METALCON Show Director, Claire Kilcoyne, is excited to showcase AMIE in the exhibit hall.  “We have an opportunity to create an interactive learning experience for our attendees by connecting our educational program to the exhibit hall with this added attraction,” said Kilcoyne.  “This 3-D printing technology offers benefits to the metal construction industry.”

Research Helps Industry Organizations Conclude Ballasted Roofs Provide Energy Savings

During the last decade, the roofing industry has been increasingly impacted by two strong forces: first, rising energy prices with no real end in sight, and, second, increasingly stringent building codes and regulations, designed to limit emissions, reduce energy use and mitigate the impact of urban heat islands.

The first definitive study to measure the energy-saving potential of ballasted roofs was done at Oak Ridge National Laboratory, Oak Ridge, Tenn., in 2007.

The first definitive study to measure the energy-saving potential of ballasted roofs was done at Oak Ridge National Laboratory, Oak Ridge, Tenn., in 2007. PHOTO: EPDM Roofing Association

The industry response has also been two-fold: In some instances, new products have been created, such as lower VOC adhesives, primers and sealants, self-adhering membranes and a wider variety of reflective membranes. At the same time, roofing professionals have taken a close look at some of the products that have been in use for a generation. Using rigorous science, they have tested these tried-and-true products to see how they measure up against the new standards. And in many cases, they’ve found that products that have been in use for decades are delivering great results in this new, energy-sensitive environment. Case in point: ballasted roofing, which has been available since the early 1970s, is turning out to be a great choice to meet 21st century needs.

2007 Study

The first definitive study to measure the energy-saving potential of ballasted roofs was done at Oak Ridge National Laboratory, Oak Ridge, Tenn., in 2007. Andre Desjarlais, ORNL’s group leader of Building Envelope Research, and his colleagues had just completed work in which “we had done a fairly substantial comparison of different cool roof technologies, both membrane types, as well as coatings,” Desjarlais says. At the request of EPDM manufacturers, working together at the newly founded EPDM Roofing Association (ERA), Bethesda, Md., as well as manufacturers within Waltham, Mass.-based SPRI, Desjarlais designed and implemented a second study to assess the performance of ballasted roofing. “We undertook a study to effectively expand what we had done earlier on coatings and membranes,” he says.

Other factors also encouraged ORNL to generate data about ballasted roofing. The California Energy Commission, Sacramento, had just revised its codes, essentially defining roofs with high reflectance and high emittance as the only choice of roofing membranes that would deliver high energy savings. Desjarlais believed this definition of a “cool roof” might be inaccurately limiting roofing choice by excluding other roofing materials, such as ballasted roofs, that would deliver comparable savings.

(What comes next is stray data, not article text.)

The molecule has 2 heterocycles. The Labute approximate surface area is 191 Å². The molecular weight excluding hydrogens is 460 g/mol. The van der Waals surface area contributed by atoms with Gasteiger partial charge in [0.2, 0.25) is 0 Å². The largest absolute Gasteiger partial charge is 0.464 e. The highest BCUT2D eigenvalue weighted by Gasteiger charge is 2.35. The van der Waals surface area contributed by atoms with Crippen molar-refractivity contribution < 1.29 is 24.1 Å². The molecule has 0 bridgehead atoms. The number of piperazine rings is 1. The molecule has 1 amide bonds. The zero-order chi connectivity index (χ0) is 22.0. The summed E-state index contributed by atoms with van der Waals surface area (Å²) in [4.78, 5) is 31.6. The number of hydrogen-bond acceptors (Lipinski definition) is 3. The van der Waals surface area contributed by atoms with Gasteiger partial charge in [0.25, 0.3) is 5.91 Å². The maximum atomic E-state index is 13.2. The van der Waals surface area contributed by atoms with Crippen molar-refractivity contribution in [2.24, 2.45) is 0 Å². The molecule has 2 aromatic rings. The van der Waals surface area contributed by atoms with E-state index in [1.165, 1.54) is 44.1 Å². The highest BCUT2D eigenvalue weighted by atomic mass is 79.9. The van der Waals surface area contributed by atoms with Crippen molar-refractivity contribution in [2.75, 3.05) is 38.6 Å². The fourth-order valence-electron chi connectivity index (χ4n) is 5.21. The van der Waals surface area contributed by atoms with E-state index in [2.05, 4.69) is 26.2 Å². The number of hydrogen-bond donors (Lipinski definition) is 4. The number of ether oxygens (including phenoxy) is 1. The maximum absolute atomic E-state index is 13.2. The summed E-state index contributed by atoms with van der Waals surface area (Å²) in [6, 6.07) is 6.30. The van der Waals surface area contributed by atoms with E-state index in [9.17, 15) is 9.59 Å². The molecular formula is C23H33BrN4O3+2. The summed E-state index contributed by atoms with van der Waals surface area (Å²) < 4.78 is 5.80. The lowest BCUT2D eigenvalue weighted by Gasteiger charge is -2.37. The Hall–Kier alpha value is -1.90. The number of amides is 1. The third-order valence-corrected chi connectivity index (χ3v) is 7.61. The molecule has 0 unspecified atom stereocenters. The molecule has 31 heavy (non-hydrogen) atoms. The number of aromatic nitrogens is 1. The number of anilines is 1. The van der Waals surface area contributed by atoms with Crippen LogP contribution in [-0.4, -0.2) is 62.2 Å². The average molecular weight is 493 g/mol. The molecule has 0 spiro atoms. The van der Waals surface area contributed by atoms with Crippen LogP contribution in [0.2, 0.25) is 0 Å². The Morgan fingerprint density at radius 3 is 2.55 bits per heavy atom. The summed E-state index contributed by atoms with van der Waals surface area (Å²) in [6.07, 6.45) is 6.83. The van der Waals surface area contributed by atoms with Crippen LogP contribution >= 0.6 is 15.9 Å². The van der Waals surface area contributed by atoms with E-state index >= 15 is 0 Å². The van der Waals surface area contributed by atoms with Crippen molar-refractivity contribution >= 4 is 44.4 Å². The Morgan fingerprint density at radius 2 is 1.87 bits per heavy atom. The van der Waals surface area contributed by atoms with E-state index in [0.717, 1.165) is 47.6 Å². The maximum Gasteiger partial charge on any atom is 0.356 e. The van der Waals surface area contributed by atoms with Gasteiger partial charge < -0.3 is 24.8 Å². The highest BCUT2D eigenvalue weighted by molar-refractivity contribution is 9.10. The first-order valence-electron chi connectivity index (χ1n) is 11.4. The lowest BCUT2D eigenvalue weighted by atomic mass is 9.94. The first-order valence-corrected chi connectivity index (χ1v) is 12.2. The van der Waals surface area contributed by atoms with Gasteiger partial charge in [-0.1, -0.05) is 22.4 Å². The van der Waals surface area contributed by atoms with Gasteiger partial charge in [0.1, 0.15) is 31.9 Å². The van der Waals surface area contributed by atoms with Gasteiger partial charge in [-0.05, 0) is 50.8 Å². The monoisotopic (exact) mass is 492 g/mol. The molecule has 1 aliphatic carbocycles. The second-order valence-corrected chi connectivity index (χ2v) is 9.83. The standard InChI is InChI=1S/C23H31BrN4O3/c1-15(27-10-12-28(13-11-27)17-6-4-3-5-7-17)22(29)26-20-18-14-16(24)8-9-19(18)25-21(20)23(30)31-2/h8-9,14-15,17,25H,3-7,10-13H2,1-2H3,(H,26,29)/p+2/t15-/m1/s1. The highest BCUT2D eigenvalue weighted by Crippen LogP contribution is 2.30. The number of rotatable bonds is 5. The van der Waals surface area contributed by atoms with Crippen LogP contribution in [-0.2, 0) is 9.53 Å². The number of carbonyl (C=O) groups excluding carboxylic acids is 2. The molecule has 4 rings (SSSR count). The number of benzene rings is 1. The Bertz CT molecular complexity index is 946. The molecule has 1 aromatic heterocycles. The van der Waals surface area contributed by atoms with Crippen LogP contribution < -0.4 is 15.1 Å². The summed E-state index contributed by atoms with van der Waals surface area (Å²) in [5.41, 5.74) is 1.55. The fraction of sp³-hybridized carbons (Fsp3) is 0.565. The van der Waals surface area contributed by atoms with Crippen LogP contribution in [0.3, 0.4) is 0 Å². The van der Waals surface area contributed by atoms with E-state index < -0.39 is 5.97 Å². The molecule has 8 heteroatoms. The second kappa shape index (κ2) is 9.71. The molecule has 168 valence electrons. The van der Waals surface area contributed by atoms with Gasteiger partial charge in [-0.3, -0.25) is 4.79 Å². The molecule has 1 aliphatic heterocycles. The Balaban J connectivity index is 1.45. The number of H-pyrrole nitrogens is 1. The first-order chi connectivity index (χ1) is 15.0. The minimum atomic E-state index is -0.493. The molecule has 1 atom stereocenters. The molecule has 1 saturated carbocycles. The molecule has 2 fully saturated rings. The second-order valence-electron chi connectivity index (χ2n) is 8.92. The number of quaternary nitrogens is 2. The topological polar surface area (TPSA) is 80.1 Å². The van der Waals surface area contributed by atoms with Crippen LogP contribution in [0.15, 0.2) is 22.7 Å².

The California Energy Commission, Sacramento, had just revised its codes, essentially defining roofs with high reflectance and high emittance as the only choice of roofing membranes that would deliver high energy savings.

The California Energy Commission, Sacramento, had just revised its codes, essentially defining roofs with high reflectance and high emittance as the only choice of roofing membranes that would deliver high energy savings. PHOTO: EPDM Roofing Association

In addition, in Chicago, a new Chicago Energy Code was adopted as early as 2001 “with high reflectivity and emissivity requirements that limited severely building owners’ and managers’ roof system choices”, according to a paper presented in 2011 by Bill McHugh of the Chicago Roofing Contractors Association. At the roofing industry’s request, a reprieve was granted, giving the industry until 2009 to come up with products with a reflectivity of 0.25.

Faced with that 2009 deadline, the Chicagoland Roofing Council, Chicago Roofing Contractors Association and Rosemont, Ill.-based National Roofing Contractors Association began in 2001 to conduct research on products that would help to meet the city’s goal of creating a workable Urban Heat Island Effect Ordinance while giving building owners a wider choice of roofing products. As part of their effort, the industry coalition turned its attention to the energy-saving qualities of ballasted roofing and coordinated its work with the research at ORNL.

Desjarlais points out the concept of thermal mass having energy benefits has been accepted for years and has been a part of the early version of ASHRAE 90.1. “Thermally massive walls have a lower insulation requirement, so there was industry acceptance of the fact that using mass is a way of saving energy,” he says. “But we had a hard time translating that understanding from a wall to a roof. Whether you do that with a concrete block or a bunch of rocks doesn’t really matter. The metric is no different. Roofs or walls.”